My son is happy to be in the seat for about as long as he’d tolerate it in the car – a few hours, but not 18 (like our Singapore airlines flight was when we went to Bali and later Thailand with our baby). I suppose I could unbuckle him from the car seat and let him move around, but we couldn’t use a flight bed in that case or have him lay across our laps and use that middle seat for our own legs.

The CARES came in very handy on our combined 24 hours of flying on Qatar airlines back from southern Africa to the west coast of the US. Having him sleep on my lap and being able to use the middle seat for our legs actually helped us sleep, too. A car seat would foil that since it typically won’t fit in the overhead bin when we don’t need or want it.

How Much Other Stuff We Are Traveling With

Flying Alone with Two Toddlers

It’s a literal pain to carry a huge bulky car seat on your back through the airport. Once your baby outgrows their infant seat that clicks into their stroller, though, that’s what you’ll have to do if you choose the car seat instead of the CARES harness.

I’ve seen some parents take fold up dollies and wheel large car seats through the airport, which is an option if your kid will sit in the seat while you pull, but if you already have a wheeled carry on and a stroller, you’ll run out of hands.

This becomes more of an issue if traveling alone with your kiddo. If they’re a bit older and you don’t need the stroller, you could consider a ride along suitcase like the Miamily instead while wearing the car seat on your back in a car seat carrying bag. Last time, I put the diaper bag into the car seat travel bag so I could wear both on my back simultaneously while pushing a stroller.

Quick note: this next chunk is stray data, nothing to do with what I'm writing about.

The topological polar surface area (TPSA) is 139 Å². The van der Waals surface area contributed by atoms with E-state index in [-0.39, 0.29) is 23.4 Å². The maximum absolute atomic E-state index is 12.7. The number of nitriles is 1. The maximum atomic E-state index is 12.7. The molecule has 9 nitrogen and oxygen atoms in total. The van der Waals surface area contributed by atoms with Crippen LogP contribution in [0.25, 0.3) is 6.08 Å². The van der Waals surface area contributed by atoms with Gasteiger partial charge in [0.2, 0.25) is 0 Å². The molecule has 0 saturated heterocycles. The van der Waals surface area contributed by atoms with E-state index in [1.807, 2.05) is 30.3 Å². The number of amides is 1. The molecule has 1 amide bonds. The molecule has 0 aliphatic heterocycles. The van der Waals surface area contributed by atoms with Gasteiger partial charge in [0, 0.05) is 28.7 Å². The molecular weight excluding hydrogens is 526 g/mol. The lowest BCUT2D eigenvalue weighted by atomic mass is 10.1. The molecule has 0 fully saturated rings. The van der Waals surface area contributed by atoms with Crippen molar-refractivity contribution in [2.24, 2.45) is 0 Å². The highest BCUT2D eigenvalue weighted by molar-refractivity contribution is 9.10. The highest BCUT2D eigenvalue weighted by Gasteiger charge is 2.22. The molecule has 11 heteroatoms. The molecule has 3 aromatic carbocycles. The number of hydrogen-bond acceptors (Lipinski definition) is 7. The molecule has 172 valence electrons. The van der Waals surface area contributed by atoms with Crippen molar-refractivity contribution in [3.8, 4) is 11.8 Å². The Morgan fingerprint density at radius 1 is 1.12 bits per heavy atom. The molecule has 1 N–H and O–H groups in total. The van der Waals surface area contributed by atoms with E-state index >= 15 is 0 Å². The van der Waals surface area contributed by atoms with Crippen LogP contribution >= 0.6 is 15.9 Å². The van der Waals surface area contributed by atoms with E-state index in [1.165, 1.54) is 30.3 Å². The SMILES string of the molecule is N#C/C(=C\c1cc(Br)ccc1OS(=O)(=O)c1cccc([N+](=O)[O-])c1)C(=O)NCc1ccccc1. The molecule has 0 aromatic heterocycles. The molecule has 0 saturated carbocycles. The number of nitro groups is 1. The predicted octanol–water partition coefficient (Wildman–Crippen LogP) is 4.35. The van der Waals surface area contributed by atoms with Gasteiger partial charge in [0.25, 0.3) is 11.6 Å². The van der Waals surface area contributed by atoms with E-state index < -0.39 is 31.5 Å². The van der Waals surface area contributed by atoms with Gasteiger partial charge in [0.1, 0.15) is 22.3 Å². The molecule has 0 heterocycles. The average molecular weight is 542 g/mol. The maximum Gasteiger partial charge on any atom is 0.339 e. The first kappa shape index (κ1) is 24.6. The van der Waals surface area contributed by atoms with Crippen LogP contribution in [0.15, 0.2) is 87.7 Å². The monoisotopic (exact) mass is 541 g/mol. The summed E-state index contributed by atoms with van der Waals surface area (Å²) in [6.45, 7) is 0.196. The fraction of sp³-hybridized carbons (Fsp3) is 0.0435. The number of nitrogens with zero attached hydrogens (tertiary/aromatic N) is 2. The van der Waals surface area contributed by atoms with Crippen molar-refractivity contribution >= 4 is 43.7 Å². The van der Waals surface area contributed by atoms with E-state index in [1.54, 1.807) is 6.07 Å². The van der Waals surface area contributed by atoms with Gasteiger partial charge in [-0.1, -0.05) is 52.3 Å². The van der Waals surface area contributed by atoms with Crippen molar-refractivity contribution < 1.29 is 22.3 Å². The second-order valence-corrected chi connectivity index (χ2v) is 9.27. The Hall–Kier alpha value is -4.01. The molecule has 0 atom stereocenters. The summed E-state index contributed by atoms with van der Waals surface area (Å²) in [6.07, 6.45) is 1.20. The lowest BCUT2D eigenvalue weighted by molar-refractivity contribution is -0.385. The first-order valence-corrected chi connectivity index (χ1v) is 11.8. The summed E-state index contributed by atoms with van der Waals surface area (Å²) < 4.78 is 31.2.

That said, I also love using the car seat as a way to get extra checked baggage since we can fit so much extra, like diapers and any excess weight, into our car seat carrying bag.

Type of Seat

cares harness vs car seat

The thing about the CARES harness is, you need to loop it around the seat back and under the tray table of your neighbor behind you to use it. I’ve never had anyone behind me take issue with this, but it could happen.

In coach, this should be fine, but if you’re flying business or first on an international flight, the harness probably can’t wrap around the seat – it’ll be too big.

Once my son turns two and can’t be on our laps anymore in business, we’ll have this conundrum. I’m looking at something foldable like the WayB Pico for when this happens.


should a baby have their own seat on an airplane
The slouch

Overall, with the slouching and my son’s reluctance to wear the harness throughout the flight, I’m sure that an FAA-approved car seat is safer, especially for a shorter flight where he can be strapped in for the whole time. I suspect my son isn’t the only kid who is OK with the car seat but less accepting of the harness.

For me, it comes down to what seems like it’ll be simpler at the time. Long flight where we need sleep and sanity? CARES harness and put up with some crying during take off and landing. Shorter flight when I’d like for him to be contained? Car seat.